If Your Mortgage Rate Is Meaningfully Above 4.3%, Consider Refinancing Now

Lots of hedge funds are having a very difficult start to 2014. Many were short long-term bonds as a hedge against a correction in U.S. stocks. Despite profit-taking in equities this month, bond prices are surging and yields are falling. The benchmark 10-year treasury bond has seen its yield drop from 3.03% on January 1st to 2.65% today. Mortgage rates have followed suit, dropping to 4.31% (30-year fixed) according to bankrate.com. A 15-year mortgage now costs about 3.35%, nearly a full point lower.

If you have a mortgage with a rate significantly higher (say, 5% or above), I would recommend crunching some numbers to see if refinancing would make sense. I don’t expect rates will stay below 4.5% for very long so this pay be one of the last chances to lock in a great rate. Also, people tend to ignore the 15-year mortgage option (the payment is typically about 50% higher than a 30-year mortgage, despite a lower interest rate), but it could very well be an attractive option for some people, especially if your current payment does not make up a large portion of your discretionary income.

For instance, let’s say you currently have 20 years and $200,000 remaining on a 30-year mortgage at 5% (monthly payment of ~$1,075). If you could handle a payment of ~$1,425 you could refinance into a 15-year mortgage at 3.5% and have your house paid off 5 years early. The increased cost might not be workable for many, but for those looking to cut monthly expenses or retire as soon as possible, a refinance might aid in the process.

Here’s What Not To Say If Carl Icahn Is Breathing Down Your Neck

Ben Reitzes, Analyst, Barclays: “And I guess there’s been a lot of things in the media about your potential to buy back more stock, and shares are around $500 tonight. I was wondering if you thought this was a good level, and whether it was time to accelerate the buyback from current levels. You obviously generated a ton of cash in the quarter, and what are your latest thoughts there?”

Tim Cook, CEO, Apple: “We’ve been buying back stock. As you know, last year we increased the program overall, our cash return, doubling it to $100 billion. And $60 billion of that is buyback, and we’ve been progressing on that. Luca can give you the precise numbers of it. So we’re a big believer in buying back the stock, and that doesn’t change today, whether the stock goes up or down [emphasis added].”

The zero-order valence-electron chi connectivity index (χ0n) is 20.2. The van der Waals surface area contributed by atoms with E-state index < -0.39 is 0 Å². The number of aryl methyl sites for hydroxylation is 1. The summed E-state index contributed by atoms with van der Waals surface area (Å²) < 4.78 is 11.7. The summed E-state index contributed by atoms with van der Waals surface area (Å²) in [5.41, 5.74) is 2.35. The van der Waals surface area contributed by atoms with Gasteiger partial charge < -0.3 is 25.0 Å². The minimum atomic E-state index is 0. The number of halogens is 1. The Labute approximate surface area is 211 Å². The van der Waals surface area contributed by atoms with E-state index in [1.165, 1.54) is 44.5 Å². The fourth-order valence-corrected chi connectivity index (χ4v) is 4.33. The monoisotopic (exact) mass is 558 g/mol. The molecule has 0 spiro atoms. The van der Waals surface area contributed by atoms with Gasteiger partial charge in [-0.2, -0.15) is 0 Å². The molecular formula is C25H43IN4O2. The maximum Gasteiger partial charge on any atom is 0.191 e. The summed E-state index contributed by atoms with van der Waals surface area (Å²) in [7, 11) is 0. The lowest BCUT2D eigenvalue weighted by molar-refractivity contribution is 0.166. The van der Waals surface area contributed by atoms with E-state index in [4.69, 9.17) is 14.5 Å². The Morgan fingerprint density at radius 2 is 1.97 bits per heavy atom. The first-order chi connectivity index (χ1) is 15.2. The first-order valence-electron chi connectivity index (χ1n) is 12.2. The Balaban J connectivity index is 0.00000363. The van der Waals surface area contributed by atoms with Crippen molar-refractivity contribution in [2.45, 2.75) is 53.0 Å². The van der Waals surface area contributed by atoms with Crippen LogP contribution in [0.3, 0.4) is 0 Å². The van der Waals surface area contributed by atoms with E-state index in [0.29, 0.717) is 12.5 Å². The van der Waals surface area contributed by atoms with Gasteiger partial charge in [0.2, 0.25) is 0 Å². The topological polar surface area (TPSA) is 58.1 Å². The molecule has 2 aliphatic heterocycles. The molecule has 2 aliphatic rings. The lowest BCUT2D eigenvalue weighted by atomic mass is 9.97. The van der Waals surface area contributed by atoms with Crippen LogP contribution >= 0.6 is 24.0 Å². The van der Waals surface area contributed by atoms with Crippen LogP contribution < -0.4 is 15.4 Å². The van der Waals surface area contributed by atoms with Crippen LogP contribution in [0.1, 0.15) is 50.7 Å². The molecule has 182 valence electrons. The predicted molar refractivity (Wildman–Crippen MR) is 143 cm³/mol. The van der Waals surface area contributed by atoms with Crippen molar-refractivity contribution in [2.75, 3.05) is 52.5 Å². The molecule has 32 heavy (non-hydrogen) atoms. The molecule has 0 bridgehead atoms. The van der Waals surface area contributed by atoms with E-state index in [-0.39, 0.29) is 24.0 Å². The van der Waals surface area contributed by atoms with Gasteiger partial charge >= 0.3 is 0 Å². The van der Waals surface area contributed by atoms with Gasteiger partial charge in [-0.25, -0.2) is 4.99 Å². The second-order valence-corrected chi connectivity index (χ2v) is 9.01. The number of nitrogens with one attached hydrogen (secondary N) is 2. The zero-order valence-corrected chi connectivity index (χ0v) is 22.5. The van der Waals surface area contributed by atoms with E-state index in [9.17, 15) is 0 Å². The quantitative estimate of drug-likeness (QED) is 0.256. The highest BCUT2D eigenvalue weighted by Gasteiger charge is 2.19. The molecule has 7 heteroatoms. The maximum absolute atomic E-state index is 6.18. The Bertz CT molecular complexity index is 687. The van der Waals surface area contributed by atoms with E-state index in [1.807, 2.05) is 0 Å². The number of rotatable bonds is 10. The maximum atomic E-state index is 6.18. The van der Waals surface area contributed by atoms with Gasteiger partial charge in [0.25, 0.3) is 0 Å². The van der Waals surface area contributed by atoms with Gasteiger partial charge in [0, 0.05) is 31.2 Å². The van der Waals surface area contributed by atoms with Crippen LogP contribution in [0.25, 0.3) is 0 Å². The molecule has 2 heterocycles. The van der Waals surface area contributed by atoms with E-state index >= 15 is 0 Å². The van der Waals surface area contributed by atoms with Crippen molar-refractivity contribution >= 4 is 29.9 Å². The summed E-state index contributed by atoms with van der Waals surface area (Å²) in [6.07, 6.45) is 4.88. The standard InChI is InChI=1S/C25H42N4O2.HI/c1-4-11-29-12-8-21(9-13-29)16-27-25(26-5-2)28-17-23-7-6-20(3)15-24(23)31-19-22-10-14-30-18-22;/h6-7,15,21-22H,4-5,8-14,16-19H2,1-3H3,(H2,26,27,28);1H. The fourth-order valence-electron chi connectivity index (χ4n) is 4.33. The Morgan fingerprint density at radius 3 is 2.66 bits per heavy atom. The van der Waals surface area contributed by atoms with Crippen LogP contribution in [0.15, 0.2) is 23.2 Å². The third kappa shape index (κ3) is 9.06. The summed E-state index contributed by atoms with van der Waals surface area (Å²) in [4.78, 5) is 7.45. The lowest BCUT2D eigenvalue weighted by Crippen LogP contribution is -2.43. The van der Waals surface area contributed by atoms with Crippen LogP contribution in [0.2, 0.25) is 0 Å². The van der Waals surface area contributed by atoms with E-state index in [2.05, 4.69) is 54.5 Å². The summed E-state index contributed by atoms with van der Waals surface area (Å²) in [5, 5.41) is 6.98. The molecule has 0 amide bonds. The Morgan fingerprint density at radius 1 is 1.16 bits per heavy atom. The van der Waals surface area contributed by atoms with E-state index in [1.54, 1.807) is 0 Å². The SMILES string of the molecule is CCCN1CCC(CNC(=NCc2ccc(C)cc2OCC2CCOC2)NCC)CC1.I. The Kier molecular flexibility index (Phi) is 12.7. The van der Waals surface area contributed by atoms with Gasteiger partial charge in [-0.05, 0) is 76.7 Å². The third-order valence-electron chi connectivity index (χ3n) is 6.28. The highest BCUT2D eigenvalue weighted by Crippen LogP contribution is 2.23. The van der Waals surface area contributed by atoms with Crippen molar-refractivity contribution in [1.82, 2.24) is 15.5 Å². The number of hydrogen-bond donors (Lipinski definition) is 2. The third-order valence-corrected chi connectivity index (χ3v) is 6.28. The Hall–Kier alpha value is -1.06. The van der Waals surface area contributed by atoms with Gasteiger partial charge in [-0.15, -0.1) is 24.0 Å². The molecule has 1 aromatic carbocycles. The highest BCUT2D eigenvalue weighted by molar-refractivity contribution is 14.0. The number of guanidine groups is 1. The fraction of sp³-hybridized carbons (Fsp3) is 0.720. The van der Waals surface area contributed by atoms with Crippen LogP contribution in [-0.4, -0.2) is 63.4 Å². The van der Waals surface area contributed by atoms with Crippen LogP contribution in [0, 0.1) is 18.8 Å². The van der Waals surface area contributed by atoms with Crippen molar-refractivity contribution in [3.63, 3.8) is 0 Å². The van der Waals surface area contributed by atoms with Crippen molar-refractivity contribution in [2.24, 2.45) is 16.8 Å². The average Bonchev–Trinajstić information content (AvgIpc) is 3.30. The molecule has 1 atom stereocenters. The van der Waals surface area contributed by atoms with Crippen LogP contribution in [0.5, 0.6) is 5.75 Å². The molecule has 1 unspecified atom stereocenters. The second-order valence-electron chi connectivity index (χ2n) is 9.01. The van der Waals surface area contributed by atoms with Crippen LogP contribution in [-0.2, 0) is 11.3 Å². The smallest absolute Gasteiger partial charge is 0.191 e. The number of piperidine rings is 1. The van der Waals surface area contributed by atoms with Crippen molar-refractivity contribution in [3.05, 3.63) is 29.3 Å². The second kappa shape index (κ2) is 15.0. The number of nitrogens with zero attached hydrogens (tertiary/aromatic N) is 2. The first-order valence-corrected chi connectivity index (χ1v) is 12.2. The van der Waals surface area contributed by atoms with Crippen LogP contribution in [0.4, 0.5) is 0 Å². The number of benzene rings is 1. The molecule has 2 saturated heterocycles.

Apple now has $159 billion of cash. That is $177 per share, versus a share price of $510 per share, so more than 1/3 of the value is in the bank, not within its corporate offices, inventory, retail stores, or supply chain. The core operations are trading at around 9 times earnings, nearly a 50% discount to the S&P 500. We know Carl Icahn is begging for an accelerated buyback and is completely justified in asking for one. I’d bet he is buying more stock today. And yet, despite knowing all of this, Tim Cook casually states on the conference call that his willingness to do stock buybacks does not change at all depending on where the stock is trading. I can’t wait to read Carl’s next letter to the board. And you thought the first one was unapologetically critical.

Full Disclosure: Long shares of Apple, but positions may change at any time.

Why the January Barometer Drives Me Crazy

You can find the “January Barometer” mentioned in dozens of media articles and it has been referenced a ton on CNBC so far this year, as it is every January. Here’s a recap from the Financial Post in case you have been lucky enough not to hear about it:

“Stock performance in January can say a lot about where the markets are headed for the rest of the year. At least, that’s the premise behind the January Barometer, a theory that the performance of the S&P 500 during the first month will set the tone for the rest of the year… The Stock Trader’s Almanac points out that since 1950, the Barometer has been right 76% of the time.”

Sounds harmless enough; If January is up, then the market will finish up for the year three times out of four. Good odds, right? So why does this so-called barometer drive me crazy every time I hear it? Because you need context to really determine if this indicator has any value.

Forget January entirely for a second. Would it not be helpful to know how often the market goes up in a given year regardless of any particular month? I certainly think so. In fact, since 1957 (the year the S&P 500 index was created — don’t ask me how they claim to have data from 1950-1956) there have been 56 calendar years and the S&P 500 index has risen 44 times and fallen 12 times. Why is that important? Because 44 divided by 56 equals 78%. The market goes up 78% of the time no matter what!

But if January is up then the market goes up 76% of the time. So what? Actually, that tells me that January has essentially no influence at all. In fact, we could go a step further and say that if January is up, the odds the market will rise for the full year actually go down slightly compared with the historical average. So really, January is irrelevant. It tells us nothing on its own.

It’s sort of like saying if you play blackjack in Vegas in January then the house edge is only 1%. That might sound like great odds, until you do some digging and realize that the house edge in blackjack, assuming you follow perfect basic strategy, is actually less than 1% regardless of when you play.